Has Wal-Mart Hit the Wall?

Wal-Mart (NYSE: WMT  ) should have been a shoo-in for a great holiday quarter. Instead, the megadiscounter's fourth-quarter results cast ominous shadows on the company, consumers, and the entire retail scene.

Wal-Mart's fourth-quarter net income surged 23.7%, to $4.7 billion, or $1.21 per share. Revenue increased 4.6%, to $112.8 billion. But the big, thought-provoking bummer in Wal-Mart's message was its 1.6% drop in U.S. same-store sales (not including fuel). In fairness, the company faced a tough comparison to last year's 2.4% comps increase. Just like last quarter, Wal-Mart blamed price deflation in food and electronics for its sluggish performance.

Still, Wal-Mart's lackluster numbers raise several grim questions. Are its traditional core customers currently suffering so much they can't buy as much as they used to? And if some budget-conscious consumers traded down to Wal-Mart last year, are many feeling better now, and moving back up to higher-end retailers?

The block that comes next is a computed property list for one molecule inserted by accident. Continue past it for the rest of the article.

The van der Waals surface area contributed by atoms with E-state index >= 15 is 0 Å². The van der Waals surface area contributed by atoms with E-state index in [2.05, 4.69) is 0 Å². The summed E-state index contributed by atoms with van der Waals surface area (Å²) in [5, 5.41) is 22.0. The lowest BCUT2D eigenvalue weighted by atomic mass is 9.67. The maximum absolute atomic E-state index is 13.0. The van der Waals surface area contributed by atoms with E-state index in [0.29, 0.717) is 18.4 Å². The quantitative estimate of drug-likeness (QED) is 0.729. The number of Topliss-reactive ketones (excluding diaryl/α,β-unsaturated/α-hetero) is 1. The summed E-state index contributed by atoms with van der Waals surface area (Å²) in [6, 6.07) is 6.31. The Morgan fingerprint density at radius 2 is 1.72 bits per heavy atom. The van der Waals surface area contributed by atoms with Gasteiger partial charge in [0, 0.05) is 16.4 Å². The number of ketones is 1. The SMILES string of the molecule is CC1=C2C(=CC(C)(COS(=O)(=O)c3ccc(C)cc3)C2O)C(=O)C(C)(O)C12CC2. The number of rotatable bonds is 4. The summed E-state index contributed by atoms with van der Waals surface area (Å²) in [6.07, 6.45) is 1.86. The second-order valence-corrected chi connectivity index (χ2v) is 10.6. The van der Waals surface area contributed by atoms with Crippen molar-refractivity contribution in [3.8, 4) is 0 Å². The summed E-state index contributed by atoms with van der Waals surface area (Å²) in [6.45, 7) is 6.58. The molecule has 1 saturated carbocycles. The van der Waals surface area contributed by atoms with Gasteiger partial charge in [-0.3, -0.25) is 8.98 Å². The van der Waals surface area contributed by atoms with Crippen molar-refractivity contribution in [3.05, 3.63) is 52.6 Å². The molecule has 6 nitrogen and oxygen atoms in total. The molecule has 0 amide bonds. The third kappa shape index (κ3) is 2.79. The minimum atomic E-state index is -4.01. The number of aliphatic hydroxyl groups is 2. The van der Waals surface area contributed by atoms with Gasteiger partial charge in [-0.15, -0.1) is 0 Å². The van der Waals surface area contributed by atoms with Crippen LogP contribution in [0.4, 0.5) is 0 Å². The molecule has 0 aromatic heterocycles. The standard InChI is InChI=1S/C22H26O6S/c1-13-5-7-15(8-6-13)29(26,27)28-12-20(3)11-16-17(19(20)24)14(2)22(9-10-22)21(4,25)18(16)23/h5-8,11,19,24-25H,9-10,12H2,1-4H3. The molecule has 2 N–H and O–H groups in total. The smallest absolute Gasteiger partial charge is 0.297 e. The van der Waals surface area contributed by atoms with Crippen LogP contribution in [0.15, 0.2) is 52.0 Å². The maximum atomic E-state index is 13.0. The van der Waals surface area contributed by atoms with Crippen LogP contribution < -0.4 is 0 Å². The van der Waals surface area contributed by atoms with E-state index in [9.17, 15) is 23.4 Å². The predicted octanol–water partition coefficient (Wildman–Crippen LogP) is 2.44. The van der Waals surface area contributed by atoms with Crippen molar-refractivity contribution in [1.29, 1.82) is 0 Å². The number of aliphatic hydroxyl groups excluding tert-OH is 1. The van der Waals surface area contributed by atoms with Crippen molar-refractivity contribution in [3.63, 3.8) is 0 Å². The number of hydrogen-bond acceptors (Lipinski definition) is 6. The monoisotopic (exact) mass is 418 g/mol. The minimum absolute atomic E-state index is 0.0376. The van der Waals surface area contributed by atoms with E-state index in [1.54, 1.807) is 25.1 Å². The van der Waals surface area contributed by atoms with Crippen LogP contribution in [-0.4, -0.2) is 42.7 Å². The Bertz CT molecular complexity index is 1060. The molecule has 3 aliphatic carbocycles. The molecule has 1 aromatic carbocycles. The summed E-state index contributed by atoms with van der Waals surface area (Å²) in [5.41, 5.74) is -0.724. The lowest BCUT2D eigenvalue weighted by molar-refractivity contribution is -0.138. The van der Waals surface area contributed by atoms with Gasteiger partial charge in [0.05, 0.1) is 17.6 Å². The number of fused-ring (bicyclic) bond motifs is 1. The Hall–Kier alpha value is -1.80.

Worse yet, this performance occurred during the holiday shopping season, when Wal-Mart boldly launched multiple price wars against rivals such as Target (NYSE: TGT  ) , Costco (Nasdaq: COST  ) , and Borders. At the time, the company said it wouldn't be beaten on price during the holidays, a strategy it hoped that would boost comparable-store sales. Looks like that didn't work out so well.

Even Wal-Mart's 2010 guidance disappointed; the company expects just a 5%-8% increase in earnings. In contrast, yesterday's quarterly results from Whole Foods Market (NYSE: WFMI  ) showed many heartening signs of recovering fortunes. But unlike Wal-Mart, it faced easier comparisons to its troubles a year ago.